In this case, Merritt has not demonstrated that the Trustee failed to carry out his duties or had abused his discretion in declining to pursue her proposed avoidance claims. Based on the Trustees' testimony at the motion to compel hearing, the Bankruptcy Court observed that
(1) Merritt did not request that [the Trustee] file the adversary complaints until shortly before the expiration of the two-year statute of limitations, and he had insufficient time to conduct a reasonable investigation into the long background of the various litigations and sign the complaints in compliance with [Federal Rule of Bankruptcy Procedure] 9011; (2) [the Trustee] knew that Cheshire and R&R Capital had, at the very least, a colorable defense in rebutting Merritt's claims; (3) Merritt Land—not Merritt herself—owned the Apple Grove Property; (4) the Contempt Order extinguished any right Merritt had to the proceeds from the sale of any of the Entities' properties, including the Apple Grove Property; and (5) Heyman auctioned the Apple Grove Property “under the auspices of the Chancery Court” for “reasonably equivalent value.”
(App. 32–33.) Given these circumstances, both the Bankruptcy Court and the District Court concluded that the Trustee did not violate any fiduciary duty.
In particular, the Bankruptcy Court and District Court focused heavily on the timing of Merritt's proposed adversary actions. They noted that Merritt sent the draft complaints to the Trustee only three weeks before the statute of limitations was to expire and provided no explanation for her delay. This forced the Trustee to attempt to familiarize himself with a maze of litigation across multiple jurisdictions in order to determine whether he should pursue the claims and represent to the Bankruptcy Court that each claim was non-frivolous under penalty of sanctions. Even beyond Merritt's delay, the Trustee could reasonably conclude that Merritt acted fraudulently in light of the Pennsylvania ruling and the Delaware contempt order, such that the avoidance complaints would be rebutted. The Trustee could also reasonably believe that the sale of the Apple Grove property satisfied § 548's “reasonably equivalent value” requirement because the price negotiations had yielded a price above the outstanding mortgage and in excess of the highest bid at auction.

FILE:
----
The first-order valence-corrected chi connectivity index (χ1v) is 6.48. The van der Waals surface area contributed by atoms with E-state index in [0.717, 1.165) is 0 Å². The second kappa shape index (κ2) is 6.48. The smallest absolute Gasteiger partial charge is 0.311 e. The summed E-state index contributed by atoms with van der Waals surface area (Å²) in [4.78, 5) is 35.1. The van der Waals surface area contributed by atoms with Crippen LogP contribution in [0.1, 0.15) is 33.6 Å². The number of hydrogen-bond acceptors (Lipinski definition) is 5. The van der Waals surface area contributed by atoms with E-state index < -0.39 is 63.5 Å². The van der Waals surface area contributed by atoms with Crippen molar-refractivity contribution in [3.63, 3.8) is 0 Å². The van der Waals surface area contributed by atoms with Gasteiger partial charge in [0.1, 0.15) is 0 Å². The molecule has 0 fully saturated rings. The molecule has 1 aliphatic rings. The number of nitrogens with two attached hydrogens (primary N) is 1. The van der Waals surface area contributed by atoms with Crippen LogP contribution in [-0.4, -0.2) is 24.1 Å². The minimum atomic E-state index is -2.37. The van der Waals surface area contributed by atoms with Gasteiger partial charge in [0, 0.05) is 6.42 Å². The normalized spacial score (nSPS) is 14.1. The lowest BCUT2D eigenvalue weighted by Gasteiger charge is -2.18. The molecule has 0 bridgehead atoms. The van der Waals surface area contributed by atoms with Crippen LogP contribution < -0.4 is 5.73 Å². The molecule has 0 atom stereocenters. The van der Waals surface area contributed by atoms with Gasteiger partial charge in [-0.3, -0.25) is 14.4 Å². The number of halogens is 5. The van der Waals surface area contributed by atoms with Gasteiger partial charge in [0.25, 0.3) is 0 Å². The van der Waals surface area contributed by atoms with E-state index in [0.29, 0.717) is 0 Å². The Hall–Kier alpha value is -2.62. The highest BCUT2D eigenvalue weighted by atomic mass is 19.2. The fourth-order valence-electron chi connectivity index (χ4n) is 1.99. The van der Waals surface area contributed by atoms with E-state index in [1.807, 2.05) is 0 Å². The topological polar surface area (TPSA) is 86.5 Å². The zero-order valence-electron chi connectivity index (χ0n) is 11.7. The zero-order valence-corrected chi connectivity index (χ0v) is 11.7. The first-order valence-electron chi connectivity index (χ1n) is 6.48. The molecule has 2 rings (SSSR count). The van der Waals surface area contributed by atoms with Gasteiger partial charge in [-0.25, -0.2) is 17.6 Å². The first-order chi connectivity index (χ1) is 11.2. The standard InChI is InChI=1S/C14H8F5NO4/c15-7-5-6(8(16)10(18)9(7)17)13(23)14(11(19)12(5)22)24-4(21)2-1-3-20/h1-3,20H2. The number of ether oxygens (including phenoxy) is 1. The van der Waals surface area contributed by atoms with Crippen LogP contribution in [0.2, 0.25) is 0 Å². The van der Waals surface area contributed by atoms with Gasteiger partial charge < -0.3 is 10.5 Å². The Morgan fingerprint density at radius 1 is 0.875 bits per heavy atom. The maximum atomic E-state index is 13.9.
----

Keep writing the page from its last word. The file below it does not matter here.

Merritt argues that, despite these findings, pursuing the avoidance actions would have been best for the estate. But this line of reasoning assumes that these claims will succeed. The Trustee was placed in a position where he was required to determine whether the claims were frivolous or meritorious in a very short period of time. He did not abuse his discretion in deciding not to pursue them, given the circumstances above, regardless of the potential benefit to the estate of a successful outcome. This is not an example of the “Bankruptcy Code's envisioned scheme break[ing] down.” Weyandt, 544 F. App'x at 110.
We further disagree with Merritt's assertion that, because she mentioned her pending adversary actions in her confirmed Chapter 13 plan and neither Cheshire nor R&R objected, they have waived their ability to challenge her standing to pursue those actions. Derivative standing is an application of the bankruptcy courts' equitable powers, Cybergenics, 330 F.3d at 568, and a debtor cannot confer derivative standing upon him or herself by simply by noting in the plan that an adversary action has been filed. Merritt's Chapter 13 plan states that, as a matter of fact, Merritt was pursuing the adversary proceedings. Cheshire and R&R cannot be held to have forfeited their ability to challenge Merritt's standing for failing to object to a true statement. Rather, they properly pursued their challenge by way of motions to dismiss in the adversary actions.
Thus, we find that Merritt was not inappropriately denied derivative standing to pursue her avoidance claims, and dismissal was proper under Federal Rule of Civil Procedure 12(b)(1). Since Merritt lacks standing, we need not address the sufficiency of her avoidance claim under § 548.
For the foregoing reasons, we will affirm the March 10, 2016 orders of the District Court affirming the March 25 and 26, 2015 orders of the Bankruptcy Court.
1. R&R Capital, LLC v. Merritt, 632 F. Supp. 2d 462, 479–80 (E.D. Pa. 2009), aff'd, 426 F. App'x 85 (3d Cir. 2011).